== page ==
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Mental Illness in the Biological and Adoptive Families of Adopted Schizophrenics
SEYMOUR S. KETY; DAVID ROSENTHAL; PAUL H. WENDER; FINI SCHULSINGER
Am J Psychiatry 1971;128:302-306.
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Professor of Psychiatry at Harvard Medical School and Director of the Psychiatric Research Laboratories, Massachusetts General Hospital, Boston, Mass. 02114

Chief of the Laboratory of Psychology, National Institute of Mental Health, Bethesda, Md.

Research Psychiatrist, National Institute of Mental Health, Bethesda, Md.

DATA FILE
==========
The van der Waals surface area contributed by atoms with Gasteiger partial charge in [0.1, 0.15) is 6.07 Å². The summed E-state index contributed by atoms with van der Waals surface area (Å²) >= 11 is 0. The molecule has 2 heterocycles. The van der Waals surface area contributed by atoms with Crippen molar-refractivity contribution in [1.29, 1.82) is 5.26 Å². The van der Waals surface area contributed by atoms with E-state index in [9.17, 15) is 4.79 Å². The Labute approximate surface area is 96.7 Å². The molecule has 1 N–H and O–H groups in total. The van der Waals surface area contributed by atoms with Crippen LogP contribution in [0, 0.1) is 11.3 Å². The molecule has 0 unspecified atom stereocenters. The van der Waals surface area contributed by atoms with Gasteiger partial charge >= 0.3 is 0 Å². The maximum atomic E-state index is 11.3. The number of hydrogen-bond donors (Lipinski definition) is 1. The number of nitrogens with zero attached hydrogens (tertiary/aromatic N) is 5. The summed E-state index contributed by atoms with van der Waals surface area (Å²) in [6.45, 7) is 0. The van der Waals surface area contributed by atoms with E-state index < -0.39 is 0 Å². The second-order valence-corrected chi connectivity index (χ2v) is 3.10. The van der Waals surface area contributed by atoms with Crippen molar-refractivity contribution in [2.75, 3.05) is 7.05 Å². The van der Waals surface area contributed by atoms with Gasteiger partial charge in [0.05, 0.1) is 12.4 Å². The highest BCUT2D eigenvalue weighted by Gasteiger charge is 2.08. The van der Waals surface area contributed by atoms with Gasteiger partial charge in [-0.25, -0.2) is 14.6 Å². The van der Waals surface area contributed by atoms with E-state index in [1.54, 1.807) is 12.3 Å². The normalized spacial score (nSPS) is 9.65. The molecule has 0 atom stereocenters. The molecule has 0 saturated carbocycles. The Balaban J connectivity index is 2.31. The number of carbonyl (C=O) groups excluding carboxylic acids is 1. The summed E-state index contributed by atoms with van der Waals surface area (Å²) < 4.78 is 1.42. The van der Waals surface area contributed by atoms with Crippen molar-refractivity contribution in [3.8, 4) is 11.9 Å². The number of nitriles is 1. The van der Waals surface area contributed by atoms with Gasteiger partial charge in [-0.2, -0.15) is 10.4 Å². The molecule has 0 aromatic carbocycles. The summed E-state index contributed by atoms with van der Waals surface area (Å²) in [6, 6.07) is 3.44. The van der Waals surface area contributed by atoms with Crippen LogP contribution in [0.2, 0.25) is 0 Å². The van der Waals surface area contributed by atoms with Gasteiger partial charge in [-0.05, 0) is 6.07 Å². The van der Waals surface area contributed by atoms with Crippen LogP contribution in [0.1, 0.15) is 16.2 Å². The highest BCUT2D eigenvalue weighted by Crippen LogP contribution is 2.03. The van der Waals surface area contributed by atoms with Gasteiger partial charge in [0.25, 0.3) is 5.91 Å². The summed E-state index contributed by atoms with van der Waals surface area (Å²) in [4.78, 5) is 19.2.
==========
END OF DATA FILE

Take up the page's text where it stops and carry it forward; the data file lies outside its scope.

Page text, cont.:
Director of the Psychiatric Service at the Kommunehospitalet, Copenhagen, Denmark

1972, American Psychiatric Association

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Abstract

Adoption has been used as a means of separating genetic and environmental factors in the transmission of schizophrenia among family members. In the study reported here, a significantly higher than usual prevalence of schizophrenia-related illness was found among the biological relatives of adopted schizophrenics, but not among their adoptive relatives. The findings support a genetic transmission of vulnerability to schizophrenia, but also imply the requirement of nongenetic, environmental factors for the development of clinical schizophrenic illness.

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